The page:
After a whirlwind of reporting over the last two days, we’ve completed our coverage of LEGO at Toy Fair New York 2020, North America’s largest toy trade show. While LEGO’s public presence was smaller than its been in years past, we got to look at quite a few new sets, and go hands-on with others that we’d only seen in official photos previously. Because the show is a trade show, it’s not open to the public. But we know you’re all itching to learn what the experience was like this year, so here’s a quick recap of our experience covering LEGO news at Toy Fair New York 2020.
Toy Fair New York is held each year at the colossal Javits Center in the heart of Manhattan, where the show lays claim to all 1.8 million square feet the center has to offer. Continue reading
LEGO’s new Dots line is the company’s latest attempt to gain a foothold in the tween girl jewelry market. (See the LEGO Dots announcement here.) Most LEGO fans are probably familiar with the company’s previous venture into this market with the Clickits theme, which had dozens of sets from 2003-2006. And while that theme’s success in its target market is open for debate, it’s rarely a theme that elicits positive responses from adult fans, thanks to one fatal flaw: Clickits is barely compatible with traditional LEGO. Certainly, some enterprising fans have put bits to great use, but it’s largely its own system. Thankfully, LEGO appears to have learned a lesson from that experiment and its new line of tween jewelry is solidly grounded in the bricks and plates that we all know and love. Or, perhaps more accurately, the tiles. The titular “dots” are the plethora of good old fashioned 1×1 tiles included in every set.
In advance of the theme’s release on March 1, LEGO sent us what they’re calling a Creativity Box. It is not a retail product and is instead intended to showcase the variety of parts Dots sets will include. So let’s dive in and take a quick look at some of Dots’ offerings. Continue reading
The crowdsourcing platform LEGO Ideas this morning announced the results of their latest review, selecting the Medieval Blacksmith and Winnie the Pooh projects to become official LEGO sets. This review covered projects that reached 10,000 votes during mid-2019, with 10 projects qualifying during that period.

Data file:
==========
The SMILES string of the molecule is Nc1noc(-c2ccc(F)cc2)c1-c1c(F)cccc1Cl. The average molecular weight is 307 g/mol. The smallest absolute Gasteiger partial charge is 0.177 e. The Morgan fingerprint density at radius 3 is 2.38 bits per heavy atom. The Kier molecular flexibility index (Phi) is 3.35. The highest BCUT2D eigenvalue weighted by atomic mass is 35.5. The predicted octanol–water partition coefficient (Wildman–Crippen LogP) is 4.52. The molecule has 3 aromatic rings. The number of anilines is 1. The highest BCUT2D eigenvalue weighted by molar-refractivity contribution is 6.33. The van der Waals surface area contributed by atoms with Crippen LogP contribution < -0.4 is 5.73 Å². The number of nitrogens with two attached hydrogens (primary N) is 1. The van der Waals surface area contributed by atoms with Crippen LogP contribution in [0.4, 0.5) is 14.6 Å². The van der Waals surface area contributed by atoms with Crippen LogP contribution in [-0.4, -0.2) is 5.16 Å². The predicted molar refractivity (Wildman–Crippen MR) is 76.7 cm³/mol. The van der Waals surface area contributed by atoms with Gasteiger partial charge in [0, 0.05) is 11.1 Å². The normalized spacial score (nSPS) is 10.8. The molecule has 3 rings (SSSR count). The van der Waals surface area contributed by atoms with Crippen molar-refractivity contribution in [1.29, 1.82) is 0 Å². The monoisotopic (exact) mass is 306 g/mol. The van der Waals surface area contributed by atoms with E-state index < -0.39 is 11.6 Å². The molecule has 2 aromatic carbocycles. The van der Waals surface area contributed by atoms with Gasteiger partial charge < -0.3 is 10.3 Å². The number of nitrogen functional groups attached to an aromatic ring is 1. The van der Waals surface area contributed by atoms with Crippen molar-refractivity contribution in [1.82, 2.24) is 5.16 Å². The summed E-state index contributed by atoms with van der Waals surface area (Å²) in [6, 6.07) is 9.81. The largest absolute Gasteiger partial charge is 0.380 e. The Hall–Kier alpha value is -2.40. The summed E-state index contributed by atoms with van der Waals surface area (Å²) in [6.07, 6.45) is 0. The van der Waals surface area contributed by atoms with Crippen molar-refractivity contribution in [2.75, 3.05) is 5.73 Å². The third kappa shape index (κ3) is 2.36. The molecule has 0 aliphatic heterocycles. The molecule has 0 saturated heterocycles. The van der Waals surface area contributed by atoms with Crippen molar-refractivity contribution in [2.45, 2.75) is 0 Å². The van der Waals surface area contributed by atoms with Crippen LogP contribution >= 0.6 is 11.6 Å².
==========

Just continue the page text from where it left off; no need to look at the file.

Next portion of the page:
Of the 10 qualifying submissions, which ranged from a UCS-scale Space Shuttle Atlantis to a diorama of The Office, the LEGO Ideas team selected these two projects to be produced as official LEGO sets. LEGO doesn’t guarantee any projects will be selected during the review process. The projects can be rejected for any number of reasons, including sales projections, ability to withstand LEGO’s rigorous set design process, or conflicts with an upcoming LEGO set already in development for another theme.
They say bad news travels fast, but you’re the enemy of this battle turtle by Jayfa, then your bad day might take a while to arrive. This little four-legged LEGO mech is delightfully tank-like, just like its real-life armored inspiration, but unlike fleshy reptiles it’s got a big artillery piece letting it lob shells instead of just hiding in one. The ring of inverted 1×2 slopes (likely attached to a piece of flex tubing) is something we don’t often see on mechs, but gives this cold beast a great organic curvature. And of course, I have to mention the Bionicle shoulder plate for the head, which looks almost made for the purpose.
TBB regular Letranger Absurde is a master character sculptor, and this latest model of a cocktail waitress just gives us one more reason why we love their work. Letranger says the hair was the inspiration for this build, and it works oh-so-perfectly. Made of dozens of curled minifigure whips, the server’s tangled hair brings her to life. There are some other gems of inspiration though: the purple bows from the Friends line make a fantastic highlight to the dress, but it’s the use of minifigure neck ruffles for the frilled edges of her gloves that really take the cake for me.
Today, LEGO announced a new licensing partnership with Universal Studios to create sets based on the mega-hit Fast & Furious franchise. With more than $6-billion in box-office revenue from the franchise already, Fast & Furious 9 is slated to hit theaters May 22. LEGO plans to release a tie-in set a month earlier on April 27, which will be a Technic kit with an age rating of 10+. LEGO has yet to confirm any further details about the set.
Jill Wilfert, Vice President of Inbound & Entertainment Licensing at the LEGO Group, had this to say about the partnership: “The LEGO Technic brand with its authenticity and attention to detail and the action packed Fast & Furious franchise are a great match. Both franchises are known for creativity and cool cars so we are really excited to work with Universal on this awesome product that both LEGO Technic and Fast & Furious fans are going to love to build!”